Verizon has decided that simply changing the name of their “Verizon Selects” program to something else gives them carte blanche to scan user search and website history. With the changeover to “Verizon Custom Experience Plus,” the company has re-enrolled customers that previously opted out of browser and app-usage history collection. Verizon has advised customers who previously opted-out to opt-out again if they do not wish to have their data tracked.

The company claims that their programs do not use location detail or specific customer identification and that they don’t sell the information. However, they still say that they share the collected information with “service providers who work for us.”

November 19, 2021

Russian Hackers Expose 1.2 Billions Usernames and Passwords
Cybersecurity News

More Netgear Stock Firmware Flaws Emerge

By now, you may be tired of hearing about all of the flaws that stock router firmware has. Well, once again it has been discovered that Netgear firmware allows attackers to snoop on private internet use. This is why it is so important to make sure you’re using a router with DD-WRT open-source firmware on it, like the ones we offer at FlashRouters.

The flaw this time allows users on a local network to overflow the character limit in the UPnP protocol and give the attacker full control of the network. While many routers running stock firmware can be patched, there are still 40 older models that are not supported anymore and cannot be fixed.

November 4, 2021

Privacy News

Facebook (aka Meta) to Remove Facial Profiles of Over A Billion People

In the next few weeks, Meta plans to shut down their facial recognition system, in a move that will affect nearly a third of its users. The recognition system is currently used to suggest tags on photos. You may have seen it in action yourself, if you’ve ever seen a photo not fully load on the site. 

This does not necessarily mean an end to Meta’s use of facial recognition forever. VP of artificial intelligence, Jerome Pesenti, stated that “We believe facial recognition can help for products like these with privacy, transparency, and control in place.” But, he also recognized the many concerns people have for the use of this technology. “We believe that limiting the use of facial recognition to a narrow set of use cases is appropriate,” he added.

October 27, 2021

Privacy News

Net Neutrality Looms in the Balance as New FCC Picks are Finally Submitted

President Biden has finally nominated people for the FCC. The commission has been forced to operate in a deadlock as they awaited new appointments for nine months since the president was sworn into office. Jessica Rosenworcel was appointed permanent chair, but she and the other appointee must be confirmed by the Senate before January.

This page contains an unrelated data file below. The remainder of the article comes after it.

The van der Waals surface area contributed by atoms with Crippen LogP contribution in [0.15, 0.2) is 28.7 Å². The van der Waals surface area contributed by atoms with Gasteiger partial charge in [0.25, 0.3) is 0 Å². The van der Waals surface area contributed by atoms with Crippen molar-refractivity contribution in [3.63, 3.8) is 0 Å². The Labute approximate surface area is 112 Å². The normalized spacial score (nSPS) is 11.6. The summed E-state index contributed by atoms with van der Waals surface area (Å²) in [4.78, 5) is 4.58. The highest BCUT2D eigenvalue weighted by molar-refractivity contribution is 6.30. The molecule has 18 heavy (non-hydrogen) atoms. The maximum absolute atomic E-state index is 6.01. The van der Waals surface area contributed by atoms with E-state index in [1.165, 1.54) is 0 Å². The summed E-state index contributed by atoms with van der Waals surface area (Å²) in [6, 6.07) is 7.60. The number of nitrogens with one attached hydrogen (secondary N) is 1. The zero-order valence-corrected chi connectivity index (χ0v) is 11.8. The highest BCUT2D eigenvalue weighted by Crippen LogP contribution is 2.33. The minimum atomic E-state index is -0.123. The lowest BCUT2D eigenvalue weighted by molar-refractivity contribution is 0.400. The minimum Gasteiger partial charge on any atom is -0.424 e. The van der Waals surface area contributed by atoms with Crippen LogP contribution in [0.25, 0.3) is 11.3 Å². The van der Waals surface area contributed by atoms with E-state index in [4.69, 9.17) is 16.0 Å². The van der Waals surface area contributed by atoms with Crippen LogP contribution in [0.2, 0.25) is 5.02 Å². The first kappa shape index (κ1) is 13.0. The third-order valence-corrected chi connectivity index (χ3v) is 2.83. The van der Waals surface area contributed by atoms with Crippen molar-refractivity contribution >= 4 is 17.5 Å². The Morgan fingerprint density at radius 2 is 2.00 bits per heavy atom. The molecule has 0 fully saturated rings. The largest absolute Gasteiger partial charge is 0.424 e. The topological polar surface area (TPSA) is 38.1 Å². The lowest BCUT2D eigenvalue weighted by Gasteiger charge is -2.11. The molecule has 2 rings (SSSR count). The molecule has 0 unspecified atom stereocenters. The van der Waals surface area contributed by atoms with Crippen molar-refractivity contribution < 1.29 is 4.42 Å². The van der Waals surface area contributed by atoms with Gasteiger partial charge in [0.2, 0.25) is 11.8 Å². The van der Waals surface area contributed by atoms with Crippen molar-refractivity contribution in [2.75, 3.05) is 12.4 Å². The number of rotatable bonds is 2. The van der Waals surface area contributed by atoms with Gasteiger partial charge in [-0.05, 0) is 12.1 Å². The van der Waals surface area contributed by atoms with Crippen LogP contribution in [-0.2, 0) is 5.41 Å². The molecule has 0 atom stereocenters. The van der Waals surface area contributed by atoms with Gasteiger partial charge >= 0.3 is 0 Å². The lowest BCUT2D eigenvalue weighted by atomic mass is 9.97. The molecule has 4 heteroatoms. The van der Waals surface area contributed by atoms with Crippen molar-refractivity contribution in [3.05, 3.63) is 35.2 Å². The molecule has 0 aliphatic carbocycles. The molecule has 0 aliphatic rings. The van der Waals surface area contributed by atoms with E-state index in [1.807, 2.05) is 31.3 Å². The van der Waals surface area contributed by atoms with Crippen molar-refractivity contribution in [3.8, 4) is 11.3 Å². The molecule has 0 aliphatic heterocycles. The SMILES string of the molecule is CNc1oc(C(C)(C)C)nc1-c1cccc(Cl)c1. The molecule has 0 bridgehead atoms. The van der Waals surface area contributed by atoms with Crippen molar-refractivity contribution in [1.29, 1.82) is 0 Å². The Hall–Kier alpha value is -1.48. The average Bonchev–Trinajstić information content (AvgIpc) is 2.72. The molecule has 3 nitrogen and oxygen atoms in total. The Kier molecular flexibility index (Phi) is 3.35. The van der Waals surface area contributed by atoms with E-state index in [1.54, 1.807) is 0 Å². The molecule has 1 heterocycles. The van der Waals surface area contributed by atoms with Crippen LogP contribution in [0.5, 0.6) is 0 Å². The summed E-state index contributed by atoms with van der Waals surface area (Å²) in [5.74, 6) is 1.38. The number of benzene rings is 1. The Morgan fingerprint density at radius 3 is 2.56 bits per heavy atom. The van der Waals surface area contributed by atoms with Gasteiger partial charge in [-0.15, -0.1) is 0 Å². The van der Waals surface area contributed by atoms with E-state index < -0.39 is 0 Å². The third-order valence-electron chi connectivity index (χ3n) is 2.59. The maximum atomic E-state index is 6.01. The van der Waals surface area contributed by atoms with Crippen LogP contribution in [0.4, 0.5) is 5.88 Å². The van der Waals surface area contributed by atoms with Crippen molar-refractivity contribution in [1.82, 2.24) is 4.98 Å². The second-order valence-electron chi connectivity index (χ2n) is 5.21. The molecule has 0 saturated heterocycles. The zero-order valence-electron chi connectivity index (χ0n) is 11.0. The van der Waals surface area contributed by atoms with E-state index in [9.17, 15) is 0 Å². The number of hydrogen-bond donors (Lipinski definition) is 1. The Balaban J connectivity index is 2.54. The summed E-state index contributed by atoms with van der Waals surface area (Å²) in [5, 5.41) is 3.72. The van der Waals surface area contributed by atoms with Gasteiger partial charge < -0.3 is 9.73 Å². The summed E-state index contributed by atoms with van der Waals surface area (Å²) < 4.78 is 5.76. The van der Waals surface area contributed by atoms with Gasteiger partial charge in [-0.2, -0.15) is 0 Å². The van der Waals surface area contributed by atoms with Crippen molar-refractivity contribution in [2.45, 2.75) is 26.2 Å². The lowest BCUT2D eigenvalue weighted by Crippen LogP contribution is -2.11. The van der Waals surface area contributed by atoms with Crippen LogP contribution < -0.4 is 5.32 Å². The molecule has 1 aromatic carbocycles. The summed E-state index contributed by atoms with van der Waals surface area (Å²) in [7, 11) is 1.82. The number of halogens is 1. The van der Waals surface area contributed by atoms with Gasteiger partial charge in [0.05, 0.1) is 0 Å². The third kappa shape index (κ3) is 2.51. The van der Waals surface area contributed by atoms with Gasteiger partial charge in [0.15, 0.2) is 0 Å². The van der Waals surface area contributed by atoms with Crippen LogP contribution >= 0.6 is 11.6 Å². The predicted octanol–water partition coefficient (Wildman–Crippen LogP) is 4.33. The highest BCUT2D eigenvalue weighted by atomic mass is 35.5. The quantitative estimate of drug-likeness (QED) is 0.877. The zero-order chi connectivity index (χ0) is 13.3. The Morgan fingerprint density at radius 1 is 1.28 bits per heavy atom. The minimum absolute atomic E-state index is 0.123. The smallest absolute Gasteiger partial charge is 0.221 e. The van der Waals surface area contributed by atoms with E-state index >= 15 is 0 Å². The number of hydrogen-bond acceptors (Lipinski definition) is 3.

Time seems to be running out on reinstating net neutrality rules. If the two are not confirmed, Republicans will be given a 2-1 majority in the beginning of 2022. This could lead to an even longer suspension of net neutrality, where ISPs can continue to throttle users and charge more for certain services.

October 22, 2021

Privacy News

ISPs Invade Privacy & Collect Huge Amounts of Customer Data, FTC Says In New Report

A bombshell report from the FTC details ISP data collection practices and how they can be harmful for the consumer. The FTC compiled information from the six largest ISPs in the country, including Verizon, Comcast, AT&T,Charter, and T-Mobile, and found that ISPs invade customer privacy in multiple ways.
Most ISPs have been found to collect data on a level at greater than large advertising platforms, collect customer data in ways that could cause customer harm, and separate customers into large pools of advertising segments. On top of that, ISPs seem to offer “illusory” or confusing privacy options, generally causing consumers to allow data sharing without meaning to. Stay tuned for more developments on this breaking story.

October 12, 2021

Cybersecurity News

Google Creates Cybersecurity Action Team

Google has announced that they are creating a Cybersecurity Action Team consisting of experts across their company. The purpose is to help companies and government entities strengthen their systems against online attacks, such as the recent Colonial Pipeline hack or the Solarwinds hack. Their services will include rapid response capabilities, threat briefings, and preparedness drills to keep organizations sharp and ready to handle malicious attacks.

Google hopes these strategic advisory services will help them build their partnerships with public and private sector organizations amid rising cyber attacks. The initiative is part of a $10 billion program that Google started in August to strengthen cybersecurity.

October 7, 2021

Livestream with VPN
Cybersecurity News, Privacy News

Twitch Blames Server Configuration Errors For Huge Hack

Much like the Facebook outage earlier this week, Amazon has gone ahead and blamed the huge Twitch hack on server configuration errors. The hack led to a massive amount of data being leaked, including how much it’s streamers were paid since 2019.
The highest payout was to a collective streaming channel about D&D tabletop games, which earned over $9.6 million. A single Canadian streamer earned $8.4 million. Also leaked was the source code for every Twitch client, as well as Twitch’s internal security tools.

October 5, 2021

Cybersecurity News

Facebook Says Router Problems Caused Massive Outage

As you are probably aware, all of Facebook’s sites were down yesterday, including Instagram and WhatsApp. Many theories were put forth including DDoS attacks to a massive data breach, and it was strange timing immediately following a 60 Minutes interview with a whistleblower on internal Facebook investigations. However, Facebook has come forward and said that it was all due to a faulty router configuration.

The routers affected normally coordinated network traffic between Facebook data centers, and when they failed it led to a cascading failure. All of this led to massive border gateway protocol and DNS issues, rendering every Facebook online property inaccessible for over six hours.